Fantasy Football Start or Sit: Week 1

Sam Bradford will make his Eagles' regular season debut on Monday night, and it could be a huge performance.

"They talk so much, and they go to the Pro Bowl because they talk. They ain't nothing but paper champions. That's all they are, and that's all they're ever going to be."

On a Monday night in late 2002, the Steelers beat the Buccaneers 17 to 7. Prior to the game even happening, Lee Flowers -- a Steeler defensive back -- made that statement.

So when the Steelers beat the Buccaneers, Flowers kind of looked like a genius. After all, Tampa Bay had the better record and were favorites at home in the game.

But when the Buccaneers won the Super Bowl that year? Yeah, Flowers wasn't looking so hot.

Teams can't win a championship on paper, no, but the more talented a squad, the better their chances are at being victorious. If your fantasy football team consists of  Julio Jones, Antonio Brown, Eddie Lacy and Jamaal Charles, as long as you're not in a three-team league, chances are, you're going to be competing for a league title. If you went out and drafted Brian Hoyer and Greg Little, then you need to find a new hobby.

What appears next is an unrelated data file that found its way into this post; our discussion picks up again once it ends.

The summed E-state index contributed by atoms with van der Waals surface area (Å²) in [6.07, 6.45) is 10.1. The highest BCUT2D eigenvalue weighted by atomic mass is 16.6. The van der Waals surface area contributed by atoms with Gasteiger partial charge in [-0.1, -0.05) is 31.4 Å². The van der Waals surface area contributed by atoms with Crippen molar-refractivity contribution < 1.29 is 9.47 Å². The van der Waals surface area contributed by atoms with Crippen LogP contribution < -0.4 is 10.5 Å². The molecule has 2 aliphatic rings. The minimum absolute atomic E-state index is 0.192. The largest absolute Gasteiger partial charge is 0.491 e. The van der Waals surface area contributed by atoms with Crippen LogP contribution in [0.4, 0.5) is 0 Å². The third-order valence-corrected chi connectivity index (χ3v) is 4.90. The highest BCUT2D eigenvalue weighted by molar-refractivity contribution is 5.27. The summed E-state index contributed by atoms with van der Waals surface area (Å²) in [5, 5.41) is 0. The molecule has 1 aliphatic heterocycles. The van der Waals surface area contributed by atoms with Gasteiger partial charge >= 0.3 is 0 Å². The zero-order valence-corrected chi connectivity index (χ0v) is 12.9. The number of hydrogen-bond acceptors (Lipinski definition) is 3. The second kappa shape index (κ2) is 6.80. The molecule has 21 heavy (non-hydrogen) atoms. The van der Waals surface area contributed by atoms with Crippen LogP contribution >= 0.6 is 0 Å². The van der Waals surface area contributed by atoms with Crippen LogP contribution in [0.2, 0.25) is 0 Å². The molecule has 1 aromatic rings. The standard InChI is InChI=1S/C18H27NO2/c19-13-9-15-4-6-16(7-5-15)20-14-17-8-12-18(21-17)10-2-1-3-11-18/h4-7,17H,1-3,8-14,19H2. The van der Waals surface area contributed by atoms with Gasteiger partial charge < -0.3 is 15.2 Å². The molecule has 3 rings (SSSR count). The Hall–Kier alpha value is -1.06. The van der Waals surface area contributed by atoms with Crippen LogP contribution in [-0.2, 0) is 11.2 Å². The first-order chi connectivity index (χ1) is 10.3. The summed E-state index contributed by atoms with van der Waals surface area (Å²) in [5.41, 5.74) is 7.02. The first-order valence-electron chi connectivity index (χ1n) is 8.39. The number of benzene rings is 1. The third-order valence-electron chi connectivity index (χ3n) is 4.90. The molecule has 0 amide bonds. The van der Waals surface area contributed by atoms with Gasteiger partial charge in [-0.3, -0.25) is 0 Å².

If you have a studly team, you're off on the right track, but it's not time to dub your squad league champion. Though the Buccaneers looked good on paper that year -- at least defensively -- they still had to go out and perform on the field each week prior to lifting the Lombardi.

In fantasy football, your on-field performance comes in the form of transactions and, of course, lineup decisions. I've got you covered with the transactions part -- each Tuesday, the  15 Transactions column gets published here on numberFire.

And each Thursday, this start-sit article will help you optimize your lineup.